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Mechanisms of the inhibitory effect of epigallocatechin-3-gallate on cultured human vascular smooth muscle cell invasion. / Cheng, Xian Wu; Kuzuya, Masafumi; Nakamura, Kae; Liu, Zexuan; Di, Qun; Hasegawa, Jun; Iwata, Mitsunaga; Murohara, Toyoaki; Yokota, Mitsuhiro; Iguchi, Akihisa.

In: Arteriosclerosis, Thrombosis, and Vascular Biology, Vol. 25, No. 9, 01.09.2005, p. 1864-1870.

Research output: Contribution to journalArticle

TY - JOUR

T1 - Mechanisms of the inhibitory effect of epigallocatechin-3-gallate on cultured human vascular smooth muscle cell invasion

AU - Cheng, Xian Wu

AU - Kuzuya, Masafumi

AU - Nakamura, Kae

AU - Liu, Zexuan

AU - Di, Qun

AU - Hasegawa, Jun

AU - Iwata, Mitsunaga

AU - Murohara, Toyoaki

AU - Yokota, Mitsuhiro

AU - Iguchi, Akihisa

PY - 2005/9/1

Y1 - 2005/9/1

N2 - Objective - Although we recently showed that the administration of catechins reduced the neointimal formation in a rat balloon-injury model, the precise molecular mechanisms are largely unknown. In the present study, we tried to determine these mechanisms using an in vitro SMC invasion system. Methods and Results - Boyden chamber assay was used to examine the effect of catechins on the invasive behavior of SMCs. The invasive activity of SMCs through collagen gel was restrained by EGCG in a concentration-dependent manner. The data from gelatin and collagen zymography and Western blot revealed that EGCG blocks the activation of pro-matrix metalloproteinase (MMP)-2 during an invasion assay and in the conditioned medium of cultured SMCs as well as the activities of MMP-2 and membrane type 1-MMP (MT1-MMP) even at 0.1 to 0.3 μmol/L of EGCG. EGCG was found to restrain MT1-MMPcat-dependent pro-MMP-2 activation. EGCG upregulated the expression of tissue inhibitor of MMP-2 (TIMP-2) protein. Reverse zymography showed that the increased TIMP-2 to expression was validated by an increased activity. The data from decreased TIMP-2 activity using its siRNA suggested that upregulation of TIMP-2 expression may be one of the major mechanisms for inhibition of SMC invasion by EGCG. Conclusions - These results indicate that EGCG targets multiple MMP-mediated SMC cellular events and provides a new major mechanism for the SMC invasion through upregulation of TIMP-2 expression to modulate MMP activity.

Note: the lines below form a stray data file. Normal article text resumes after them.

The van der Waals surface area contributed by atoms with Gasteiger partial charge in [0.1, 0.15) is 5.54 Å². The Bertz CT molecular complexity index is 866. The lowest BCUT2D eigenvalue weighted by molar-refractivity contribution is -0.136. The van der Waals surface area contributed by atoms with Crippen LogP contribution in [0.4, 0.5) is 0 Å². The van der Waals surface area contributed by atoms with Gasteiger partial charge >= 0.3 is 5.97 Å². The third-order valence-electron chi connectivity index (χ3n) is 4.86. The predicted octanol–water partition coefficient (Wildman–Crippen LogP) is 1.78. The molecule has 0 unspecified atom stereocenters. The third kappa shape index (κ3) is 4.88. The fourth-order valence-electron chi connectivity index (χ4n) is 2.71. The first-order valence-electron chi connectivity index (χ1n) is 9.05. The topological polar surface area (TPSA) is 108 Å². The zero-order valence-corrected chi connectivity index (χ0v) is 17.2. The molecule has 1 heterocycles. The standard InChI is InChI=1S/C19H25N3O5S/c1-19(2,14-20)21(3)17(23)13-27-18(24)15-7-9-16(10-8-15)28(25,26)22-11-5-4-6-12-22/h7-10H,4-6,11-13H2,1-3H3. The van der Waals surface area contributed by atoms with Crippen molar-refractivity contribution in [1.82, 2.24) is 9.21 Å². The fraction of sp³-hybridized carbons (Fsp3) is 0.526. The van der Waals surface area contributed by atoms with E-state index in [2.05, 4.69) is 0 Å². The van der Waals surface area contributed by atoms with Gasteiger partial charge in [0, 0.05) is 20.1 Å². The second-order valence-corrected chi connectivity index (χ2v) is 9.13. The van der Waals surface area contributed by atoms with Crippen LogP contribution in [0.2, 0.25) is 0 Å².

AB - Objective - Although we recently showed that the administration of catechins reduced the neointimal formation in a rat balloon-injury model, the precise molecular mechanisms are largely unknown. In the present study, we tried to determine these mechanisms using an in vitro SMC invasion system. Methods and Results - Boyden chamber assay was used to examine the effect of catechins on the invasive behavior of SMCs. The invasive activity of SMCs through collagen gel was restrained by EGCG in a concentration-dependent manner. The data from gelatin and collagen zymography and Western blot revealed that EGCG blocks the activation of pro-matrix metalloproteinase (MMP)-2 during an invasion assay and in the conditioned medium of cultured SMCs as well as the activities of MMP-2 and membrane type 1-MMP (MT1-MMP) even at 0.1 to 0.3 μmol/L of EGCG. EGCG was found to restrain MT1-MMPcat-dependent pro-MMP-2 activation. EGCG upregulated the expression of tissue inhibitor of MMP-2 (TIMP-2) protein. Reverse zymography showed that the increased TIMP-2 to expression was validated by an increased activity. The data from decreased TIMP-2 activity using its siRNA suggested that upregulation of TIMP-2 expression may be one of the major mechanisms for inhibition of SMC invasion by EGCG. Conclusions - These results indicate that EGCG targets multiple MMP-mediated SMC cellular events and provides a new major mechanism for the SMC invasion through upregulation of TIMP-2 expression to modulate MMP activity.